Directed by Gavin O’Connor
Written by Bill Dubuque
Starring Ben Affleck, Anna Kendrick, J.K. Simmons, Cynthia Addai-Robinson, Jon Bernthal, Jeffrey Tambor, Jean Smart and John Lithgow
Runtime: 128 minutes
Autism isn’t often regarded well, if at all, in the movies. Rain Man depicted a narrow view of it in Dustin Hoffman’s Raymond, a man who had seemingly preternatural math skills but almost no socialization skills, which does get autism right on one level. I Am Sam saw autism on an even more extreme level, where Sam could socialize and liked people but was unable to do much in society, which got autism right on a different level than Rain Man. The truth is that autism is multi-faceted and that is why it’s a spectrum disorder, one that someone can have and you’d never know it to someone who is non-verbal and prone to ticks and violent emotional outbursts. That’s why The Accountant worked for me where it leaves others cold.
The Accountant stars Ben Affleck as Christian Wolff, a man with high-functioning autism, who is a world-class accountant. His main clientele are the worst sorts of black money merchants in the world: arms dealers, drug kingpins and the like. He goes in and ‘uncooks the books’, tracking down embezzlers within the organizations. He also takes on corporate clients. He’s being tracked by U.S. Treasury Director Ray King (J. K. Simmons), who brings in Marybeth Medina (Cynthia Addai-Robinson, best known as Amanda Waller on Arrow) to do the legwork on the investigation. While working a corporate job for a robotics company owned by Lamar Black (John Lithow), he meets Dana Cummings (Anna Kendrick), who found the initial bookkeeping error, and once he stumbles upon the real reason the books don’t add up a corporate assassin, Brax (Jon Bernthal, known as The Punisher on Daredevil and soon his own spin-off), is brought in to dispose of Wolff and Dana. Unfortunately for all involved, Wolff’s army combat psychologist father trained him in multiple forms of martial arts and combat, so Wolff is a one-man army.
Screenwriter Bill Dubuque does a commendable job describing and explaining autism to the audience by way of Christian’s parents. Taken at an early age to an institute that specialized in helping train children with autism for adult life, the disorder is explained with great care and sensitivity. This impressed me because my son is also a child with high-functioning autism (though I’ve not trained him in deadly combat), so it struck close to home. The story itself, while implausible, isn’t impossible. Dubuque understands the focus that people on the spectrum can display and doesn’t let the disorder define his character. The sub-plot with Simmons and Addai-Robinson does have a great leap in logic when the true nature of the investigation is revealed, but it’s not wholly outlandish and doesn’t ruin the main thrust of the film. He crafts his supporting characters well, though he spends most of his time on Wolff and in so doing he creates a well-rounded example of what someone on the autism spectrum can accomplish (no all of them have the capacity to be unstoppable killing machines, but the potential is there, as it is with normally developed/ing people). Dubuque goes an additional mile to accurately represent the reactions to people on the spectrum. When someone doesn’t know another is a person with autism, their reaction is one born of ignorance and an incapacity to process those who are different. Dubuque doesn’t shy away from this treatment but also goes to great lengths to show how wrong these snap judgements are.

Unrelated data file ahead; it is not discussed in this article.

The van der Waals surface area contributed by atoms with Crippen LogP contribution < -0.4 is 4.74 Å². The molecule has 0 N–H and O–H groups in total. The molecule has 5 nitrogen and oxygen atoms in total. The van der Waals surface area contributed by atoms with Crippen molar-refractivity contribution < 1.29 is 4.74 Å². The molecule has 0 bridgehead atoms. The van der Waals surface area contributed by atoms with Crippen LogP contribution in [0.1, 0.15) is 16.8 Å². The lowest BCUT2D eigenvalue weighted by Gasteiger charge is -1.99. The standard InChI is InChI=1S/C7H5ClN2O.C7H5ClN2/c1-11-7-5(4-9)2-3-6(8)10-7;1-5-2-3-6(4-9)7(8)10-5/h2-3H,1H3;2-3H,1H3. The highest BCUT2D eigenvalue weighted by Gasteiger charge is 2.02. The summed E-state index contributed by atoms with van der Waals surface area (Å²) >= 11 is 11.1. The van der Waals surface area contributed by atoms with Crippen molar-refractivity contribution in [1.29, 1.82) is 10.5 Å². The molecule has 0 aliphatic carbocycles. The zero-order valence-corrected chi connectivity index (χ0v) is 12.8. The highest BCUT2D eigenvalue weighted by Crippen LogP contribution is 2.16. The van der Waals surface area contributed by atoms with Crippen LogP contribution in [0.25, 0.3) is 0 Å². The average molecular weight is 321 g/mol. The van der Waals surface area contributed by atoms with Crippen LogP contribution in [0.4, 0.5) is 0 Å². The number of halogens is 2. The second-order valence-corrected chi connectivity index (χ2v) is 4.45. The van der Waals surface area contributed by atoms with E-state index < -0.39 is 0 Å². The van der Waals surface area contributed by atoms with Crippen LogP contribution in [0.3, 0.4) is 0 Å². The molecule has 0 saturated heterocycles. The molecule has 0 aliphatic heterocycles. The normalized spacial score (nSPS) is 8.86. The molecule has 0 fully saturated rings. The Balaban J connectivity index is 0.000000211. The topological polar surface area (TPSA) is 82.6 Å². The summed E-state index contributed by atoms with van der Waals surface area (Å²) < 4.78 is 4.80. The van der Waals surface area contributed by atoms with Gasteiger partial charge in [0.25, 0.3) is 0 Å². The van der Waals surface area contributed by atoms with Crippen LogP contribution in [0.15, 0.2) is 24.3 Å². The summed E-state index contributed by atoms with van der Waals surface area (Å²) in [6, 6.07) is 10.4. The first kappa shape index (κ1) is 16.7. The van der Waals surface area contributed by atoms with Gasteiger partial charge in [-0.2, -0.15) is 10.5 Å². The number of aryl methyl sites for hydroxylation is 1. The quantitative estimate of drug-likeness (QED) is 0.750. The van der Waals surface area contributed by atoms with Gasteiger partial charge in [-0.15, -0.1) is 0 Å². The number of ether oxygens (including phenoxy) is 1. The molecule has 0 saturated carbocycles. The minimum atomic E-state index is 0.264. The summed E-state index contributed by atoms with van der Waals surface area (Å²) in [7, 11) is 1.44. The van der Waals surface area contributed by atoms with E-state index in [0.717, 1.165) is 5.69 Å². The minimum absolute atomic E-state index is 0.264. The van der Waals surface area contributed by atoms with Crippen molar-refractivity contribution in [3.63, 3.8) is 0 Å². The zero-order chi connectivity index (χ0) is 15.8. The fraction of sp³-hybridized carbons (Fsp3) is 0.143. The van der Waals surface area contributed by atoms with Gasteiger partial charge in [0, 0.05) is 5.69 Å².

Director Gavin O’Connor does an excellent job staging the action sequences, utilizing Wolff’s detached nature to give him a tactical advantage (always analyzing the situation). On top of the action sequences, O’Connor gives Affleck the space in the quieter moments to really shine and doesn’t back away from the well-written and non-invasive exposition. The actions scenes, though well staged, are a bit shopworn. They don’t vary much from the Bourne/Bond model of action, but O’Connor does manage to keep characterization throughout the action instead of just having the scenes being inserted between the story and character points.
While the supporting cast does solid work, as is to be expected of a cast of this caliber, it’s Affleck’s film through and through. He displays (once again) that despite his sub-par paycheck performances (including the aptly-named Paycheck) and his role in Gigli, Affleck really is a superior actor. He gets his ticks and stims down pat and makes them part of his character, not just displaying them when necessary. He fully inhabits the role of Christian Wolff, never breaking stride and always on point with his depiction of a man on the autism spectrum. It’s one of his best performances and it deserves to be seen.
Some of the negative backlash the film may suffer could be caused by a lack of understanding of what autism is and how people on the spectrum behave. Permanently imbedded in the culture (thanks to Dustin Hoffman’s great performance) is the idea that people with autism (not autistic, autism is something they have, not who they are) can’t function in society. The key to liking this film beyond it being a solid action flick is unlearning what you have learned about autism spectrum disorder. Once it is embraced that people on the spectrum don’t spend their days rocking back and forth counting toothpicks, The Accountant can be seen as a good action movie with a nuanced and knowing lead performance from Affleck and a more realistic depiction of what people with autism can accomplish, again not necessarily the brutal murder of people but as functional members of society that are just a little different.